Visiting Excela Health
A few days ago I went to Pennsylvania to speak at a patient safety event sponsored by Excela Health. It was a pretty drive- through Maryland, across the Appalachian Mountains, and then into the Allegheny Mountains heading through Southern Pennsylvania. As Tom the driver and I drove deeper into central Pennsylvania, we passed through little towns- Breezewood, Somerset, Ligonier. I imagined these were old mining towns that were once bustling with life and growth. I was sad to see so many empty storefronts with “For Rent” signs in the windows.
Latrobe, Pennsylvania, was my destination. Tom is a history buff and with every trip we go on he always does a little research and shares his interesting tidbits with me. Fred Rogers (of “Mr. Rogers’ Neighborhood”) grew up in Latrobe, and so did the golfer Arnold Palmer. Plus, the banana split was first created in Latrobe.
The great people of Excela Health organized a wonderful event: a reception at 5:30 pm with delicious food, my presentation at 6:30, and a book signing to follow.
There were a couple of things that made this event stand out for me:
-It was held in the Fred Rogers Center – a beautiful facility donated by Mr. Rogers’ family. There were glass cases that held Mr. Rogers’ famous red sweater and blue coat, his blue sneakers and loafers, and the puppets- King Friday and Lady Elaine. All of this notes- yellowing and faded- that he had written for the shows were displayed in the cases. I am 44 year old. I grew up with Mr. Rogers, so it was fun to see all of this.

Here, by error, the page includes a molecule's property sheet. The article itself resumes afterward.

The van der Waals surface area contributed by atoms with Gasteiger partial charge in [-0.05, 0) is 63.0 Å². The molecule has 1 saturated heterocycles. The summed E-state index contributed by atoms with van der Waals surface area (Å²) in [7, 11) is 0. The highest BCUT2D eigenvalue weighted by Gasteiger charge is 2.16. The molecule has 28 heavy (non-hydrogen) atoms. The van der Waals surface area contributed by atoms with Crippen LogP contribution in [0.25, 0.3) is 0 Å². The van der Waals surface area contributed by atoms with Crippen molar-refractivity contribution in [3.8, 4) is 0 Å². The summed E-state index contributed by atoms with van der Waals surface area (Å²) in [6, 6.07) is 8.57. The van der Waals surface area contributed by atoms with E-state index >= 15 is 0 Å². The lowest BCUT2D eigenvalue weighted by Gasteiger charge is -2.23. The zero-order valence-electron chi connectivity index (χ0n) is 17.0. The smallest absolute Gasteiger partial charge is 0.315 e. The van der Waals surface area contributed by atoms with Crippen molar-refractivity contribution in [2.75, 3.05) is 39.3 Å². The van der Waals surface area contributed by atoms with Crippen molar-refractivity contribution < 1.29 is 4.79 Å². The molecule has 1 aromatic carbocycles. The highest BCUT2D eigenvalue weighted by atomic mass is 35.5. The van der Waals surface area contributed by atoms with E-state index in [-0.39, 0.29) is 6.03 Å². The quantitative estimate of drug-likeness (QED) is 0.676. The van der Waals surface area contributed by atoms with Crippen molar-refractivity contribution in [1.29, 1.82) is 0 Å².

-Excela did something that most hospitals- at least the ones at which I have been invited to speak- have not done before. They opened up the event to the entire community. It was nice that they recognized that this topic- patient safety- was not just for the health care industry. It was about getting the patient and the family involved. This was something that I had wanted to see for many years and it was a thrill to finally be able to speak to not only health care providers, but regular people just like me.
-The book signing began much like the others. I wrote notes and signed books for doctors, nurses, board members, administrators. Then I began seeing young (really young) faces- students who were in medical school, nursing school and even students who were in high school. A young boy with a baseball cap and jeans that hung low on his hips handed me the book and said, “I think I might want to be a doctor one day.” I wrote a long note to him and handed him back the book. He read the note and then stuck his hand out to shake mine and said, “Thank you, Mrs. King.”
It was great to meet these young, fresh, bright minds and I am honored that they took time out of their evenings when they could have been doing homework, playing sports, chatting on Facebook, or watching TV to come hear me speak and buy Josie’s Story. They will read the book and I hope their dreams of becoming doctors and nurses will come true. I believe if they do, they will always remember Josie.
Thank you, Excela Health, for all of your great patient safety work. Thanks, too, for a wonderful evening. Most of all, thank you to all of the students who came to hear me. Study hard and become doctors and nurses. You are the next generation, the new culture. YOU will make a difference in the lives of many.